Several gross-out gags in Meet the Fockers, namely a fondue bit, rocket beyond even American Pie boundaries of bad taste.
And there’s a drastic overuse of a child as comedic fodder. Overachieving toddler Little Jack’s rascally laugh is a small annoyance, but his excitement at female breasts is particularly grotesque.
But the reason those problems stick out so greatly is that the rest of Fockers is good enough to cast out the recent sequel stench lingering with Bridget Jones, Blade and Danny Ocean’s crew.
Like Ocean’s Twelve, Fockers has big-name casting boosts (Dustin Hoffman, Barbra Streisand) that add to the already-there appeal (Ben Stiller, Robert De Niro). Unlike that film, the importance of an ensemble is understood. Well, for everyone except Teri Polo, still just window dressing.
By channeling the kvetching genius of Stiller’s father, Jerry, Hoffman hasn’t been this intentionally funny since his brief role as Mumbles in Dick Tracy. The amusingly gruff De Niro contributes a wonderful grace note of physical comedy. The two veteran actors’ characters are best personified in a third-act sight gag involving a peaceful protest and an RV.
Stiller impresses with a surprising appearance as the straight man. It’s nice to see Streisand cutting loose in a pretension-free project. And even Blythe Danner is thrown several comic bones.
The surprises suggested in the story are intriguing, even if the film ultimately lacks the guts to follow through. One resolution smacks of a giggly joke Stiller tossed out while goofing on the set.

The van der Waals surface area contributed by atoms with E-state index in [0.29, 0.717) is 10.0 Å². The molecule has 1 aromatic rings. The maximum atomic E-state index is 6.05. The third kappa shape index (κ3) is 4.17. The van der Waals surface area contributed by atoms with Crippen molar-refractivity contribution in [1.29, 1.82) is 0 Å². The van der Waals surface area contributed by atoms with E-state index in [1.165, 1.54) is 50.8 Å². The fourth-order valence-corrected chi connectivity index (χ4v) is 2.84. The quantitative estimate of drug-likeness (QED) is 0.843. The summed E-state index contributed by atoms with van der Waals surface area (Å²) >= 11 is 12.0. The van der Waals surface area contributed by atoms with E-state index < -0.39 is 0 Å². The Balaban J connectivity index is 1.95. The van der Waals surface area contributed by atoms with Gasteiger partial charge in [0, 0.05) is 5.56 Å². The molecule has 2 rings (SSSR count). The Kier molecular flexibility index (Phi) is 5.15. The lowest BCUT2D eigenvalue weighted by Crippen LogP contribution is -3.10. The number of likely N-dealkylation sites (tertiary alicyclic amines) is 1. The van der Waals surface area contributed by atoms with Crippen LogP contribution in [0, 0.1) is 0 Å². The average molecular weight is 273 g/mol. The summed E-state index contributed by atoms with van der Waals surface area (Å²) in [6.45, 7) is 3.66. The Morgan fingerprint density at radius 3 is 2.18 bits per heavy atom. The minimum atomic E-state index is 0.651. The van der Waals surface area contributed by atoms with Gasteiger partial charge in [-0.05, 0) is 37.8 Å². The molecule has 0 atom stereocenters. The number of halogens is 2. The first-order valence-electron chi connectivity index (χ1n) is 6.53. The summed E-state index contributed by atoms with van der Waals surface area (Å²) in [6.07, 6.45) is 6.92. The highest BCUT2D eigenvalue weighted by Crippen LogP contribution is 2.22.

Fockers doesn’t start out with promise. Randy Newman’s song about marriage sounds like sad self-parody. There are more jokes about Greg (Stiller) being a male nurse and his unfortunate last name. (OK, so that’s three obvious joke problems the movie ultimately overcomes.)
But an opening-credits subversion of Greg’s unending bad luck in the original sets the tone nicely here. With fiancée Pam (Polo), he journeys to Miami with future in-laws Jack (De Niro) and Dina (Danner) so they can meet his parents before the wedding. In tow is Jack and Dina’s grandson, Little Jack, who is to Jack in the sequel as toilet-flushing cat Mr. Jinx was to him in the original.
Let’s just say Greg has over-advertised father Bernie (Hoffman) and mother Roz (Streisand) in their lawyer and doctor professions.
The blend of frank sexuality and the Miami locale generates a more-than-passing resemblance to The Birdcage. An oversexed housekeeper even plays into the story. And by paring down the players, Roach streamlines the nearly two-hour movie into a breezy affair. Even Stiller comes visibly close to losing it with laughter in one of the final scenes of the film.
But Fockers also is sturdier and more realistic in plot points than its predecessor, namely the awkwardness involved in caustic conversations about child rearing. As funny as Hoffman is, his face shows genuine hurt at the parental putdowns De Niro lobs his way. And Stiller shows genuine anxiety at not living up to impossible expectations from either set of in-laws.
Even though it stretches too thin sometimes, Fockers is a sequel that works at levels similar to and different from its source and another a comedic meeting you won’t mind taking.